Protecting What Hurts

My daughter recently broke her arm.  There was no spectacular fall or story, just a fall like any number of hundreds of other tumbles she’s taken as a toddler.  She just happened to catch this one just right, and she has a very small buckle fracture in her right arm (which is healing nicely, thanks for your concern).

Watching her with her arm the day after the fall, and in the early days of her cast was fascinating to me.  She definitely had an instinct to protect it.  She’d hold it with her other arm.  She’d turn so her right arm was further away from other people or doors.  She also would try to pull it away from those who were trying to help her, like her mom and I, or the nurses and doctors.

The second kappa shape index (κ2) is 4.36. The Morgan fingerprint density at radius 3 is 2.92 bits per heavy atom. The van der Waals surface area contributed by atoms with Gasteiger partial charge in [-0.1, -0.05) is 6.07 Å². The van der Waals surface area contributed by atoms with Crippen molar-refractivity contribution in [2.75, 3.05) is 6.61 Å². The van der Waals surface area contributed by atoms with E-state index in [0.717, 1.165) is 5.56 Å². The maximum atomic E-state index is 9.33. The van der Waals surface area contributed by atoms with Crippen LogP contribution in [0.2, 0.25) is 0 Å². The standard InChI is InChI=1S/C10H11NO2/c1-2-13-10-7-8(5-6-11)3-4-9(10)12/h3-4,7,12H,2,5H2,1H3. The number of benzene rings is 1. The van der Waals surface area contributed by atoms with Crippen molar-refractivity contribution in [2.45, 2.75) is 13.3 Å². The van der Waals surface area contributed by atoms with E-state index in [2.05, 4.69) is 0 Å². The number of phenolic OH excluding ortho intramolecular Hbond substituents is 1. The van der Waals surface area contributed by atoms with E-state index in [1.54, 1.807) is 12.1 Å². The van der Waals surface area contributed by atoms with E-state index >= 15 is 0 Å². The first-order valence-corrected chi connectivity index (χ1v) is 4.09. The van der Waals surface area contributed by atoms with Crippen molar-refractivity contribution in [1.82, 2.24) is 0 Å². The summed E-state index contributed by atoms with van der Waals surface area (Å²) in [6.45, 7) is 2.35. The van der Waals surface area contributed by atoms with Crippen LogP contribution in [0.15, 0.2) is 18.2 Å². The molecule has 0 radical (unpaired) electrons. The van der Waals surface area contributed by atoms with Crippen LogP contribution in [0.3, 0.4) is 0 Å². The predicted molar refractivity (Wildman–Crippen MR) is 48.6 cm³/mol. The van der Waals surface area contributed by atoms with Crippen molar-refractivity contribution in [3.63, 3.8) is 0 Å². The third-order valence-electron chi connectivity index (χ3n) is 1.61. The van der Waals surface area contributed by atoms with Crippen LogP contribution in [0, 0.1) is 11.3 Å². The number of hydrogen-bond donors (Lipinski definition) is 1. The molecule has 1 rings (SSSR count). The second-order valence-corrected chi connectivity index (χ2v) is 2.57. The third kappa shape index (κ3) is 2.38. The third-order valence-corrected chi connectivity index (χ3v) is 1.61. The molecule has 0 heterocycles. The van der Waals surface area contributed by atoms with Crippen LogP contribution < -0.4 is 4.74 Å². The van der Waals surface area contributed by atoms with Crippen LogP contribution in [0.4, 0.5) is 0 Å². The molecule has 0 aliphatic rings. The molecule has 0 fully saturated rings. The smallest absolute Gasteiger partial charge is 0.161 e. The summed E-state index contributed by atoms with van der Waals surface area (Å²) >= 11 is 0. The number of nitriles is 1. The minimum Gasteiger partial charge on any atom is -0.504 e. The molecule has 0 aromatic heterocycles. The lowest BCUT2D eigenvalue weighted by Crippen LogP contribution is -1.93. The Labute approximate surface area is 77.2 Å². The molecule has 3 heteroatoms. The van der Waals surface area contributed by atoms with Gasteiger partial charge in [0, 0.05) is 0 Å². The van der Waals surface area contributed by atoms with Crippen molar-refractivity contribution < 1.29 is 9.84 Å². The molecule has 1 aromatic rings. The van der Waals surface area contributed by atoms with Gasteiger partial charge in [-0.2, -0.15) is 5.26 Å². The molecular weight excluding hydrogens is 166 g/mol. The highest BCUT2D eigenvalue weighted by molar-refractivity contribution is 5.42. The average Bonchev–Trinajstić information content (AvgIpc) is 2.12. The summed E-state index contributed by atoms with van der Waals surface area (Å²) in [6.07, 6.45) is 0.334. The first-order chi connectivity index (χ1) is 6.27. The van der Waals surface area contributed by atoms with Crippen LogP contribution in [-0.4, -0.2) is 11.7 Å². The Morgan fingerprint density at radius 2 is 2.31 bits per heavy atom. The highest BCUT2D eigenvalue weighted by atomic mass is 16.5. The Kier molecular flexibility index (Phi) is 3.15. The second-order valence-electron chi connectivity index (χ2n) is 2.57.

She’s not quite two yet, so she’s too young to understand that those people are there to help her, and if she lets them help she’ll feel better sooner.  I’d like to think that we all know this as adults, but how often do we try to shield our hurts from those who could help us with them?

How often do we hide our money histories or problems from our spouses?  How often are we reluctant to ask a friend (or a financial planner) for help when we’re facing a challenging or overwhelming situation?

It’s natural that we want to protect and hide our hurts.  Let’s all understand that we’ve all got them, and we can help each other recover and grow if we’ll only trust those who truly have our best interests at heart to help us heal.